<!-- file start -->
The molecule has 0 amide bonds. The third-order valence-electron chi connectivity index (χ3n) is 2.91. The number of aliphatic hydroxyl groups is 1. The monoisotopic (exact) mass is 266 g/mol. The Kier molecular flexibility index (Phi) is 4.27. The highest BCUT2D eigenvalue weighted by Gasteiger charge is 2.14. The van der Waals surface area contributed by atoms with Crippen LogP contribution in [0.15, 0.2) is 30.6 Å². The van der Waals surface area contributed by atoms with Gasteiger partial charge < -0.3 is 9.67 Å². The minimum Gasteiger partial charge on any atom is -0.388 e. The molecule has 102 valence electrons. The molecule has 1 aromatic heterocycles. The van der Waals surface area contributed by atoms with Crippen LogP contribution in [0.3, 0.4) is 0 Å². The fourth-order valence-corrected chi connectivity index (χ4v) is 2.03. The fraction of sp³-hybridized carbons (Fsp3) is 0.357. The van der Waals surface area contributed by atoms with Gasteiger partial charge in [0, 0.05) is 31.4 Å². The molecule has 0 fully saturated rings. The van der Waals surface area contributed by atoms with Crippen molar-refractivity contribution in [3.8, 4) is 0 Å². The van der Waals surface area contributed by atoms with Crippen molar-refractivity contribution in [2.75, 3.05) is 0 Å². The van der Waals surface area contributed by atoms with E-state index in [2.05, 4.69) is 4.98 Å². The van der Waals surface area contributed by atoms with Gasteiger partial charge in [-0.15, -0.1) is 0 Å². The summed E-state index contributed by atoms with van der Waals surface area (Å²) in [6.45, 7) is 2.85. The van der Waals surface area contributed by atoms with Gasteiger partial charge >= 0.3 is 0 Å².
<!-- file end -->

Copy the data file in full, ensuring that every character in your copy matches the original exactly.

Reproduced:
The molecule has 0 amide bonds. The third-order valence-electron chi connectivity index (χ3n) is 2.91. The number of aliphatic hydroxyl groups is 1. The monoisotopic (exact) mass is 266 g/mol. The Kier molecular flexibility index (Phi) is 4.27. The highest BCUT2D eigenvalue weighted by Gasteiger charge is 2.14. The van der Waals surface area contributed by atoms with Crippen LogP contribution in [0.15, 0.2) is 30.6 Å². The van der Waals surface area contributed by atoms with Gasteiger partial charge < -0.3 is 9.67 Å². The minimum Gasteiger partial charge on any atom is -0.388 e. The molecule has 102 valence electrons. The molecule has 1 aromatic heterocycles. The van der Waals surface area contributed by atoms with Crippen LogP contribution in [0.3, 0.4) is 0 Å². The fourth-order valence-corrected chi connectivity index (χ4v) is 2.03. The fraction of sp³-hybridized carbons (Fsp3) is 0.357. The van der Waals surface area contributed by atoms with Gasteiger partial charge in [0, 0.05) is 31.4 Å². The molecule has 0 fully saturated rings. The van der Waals surface area contributed by atoms with Crippen molar-refractivity contribution in [3.8, 4) is 0 Å². The van der Waals surface area contributed by atoms with Crippen molar-refractivity contribution in [2.75, 3.05) is 0 Å². The van der Waals surface area contributed by atoms with E-state index in [2.05, 4.69) is 4.98 Å². The van der Waals surface area contributed by atoms with Gasteiger partial charge in [-0.15, -0.1) is 0 Å². The summed E-state index contributed by atoms with van der Waals surface area (Å²) in [6.45, 7) is 2.85. The van der Waals surface area contributed by atoms with Gasteiger partial charge >= 0.3 is 0 Å².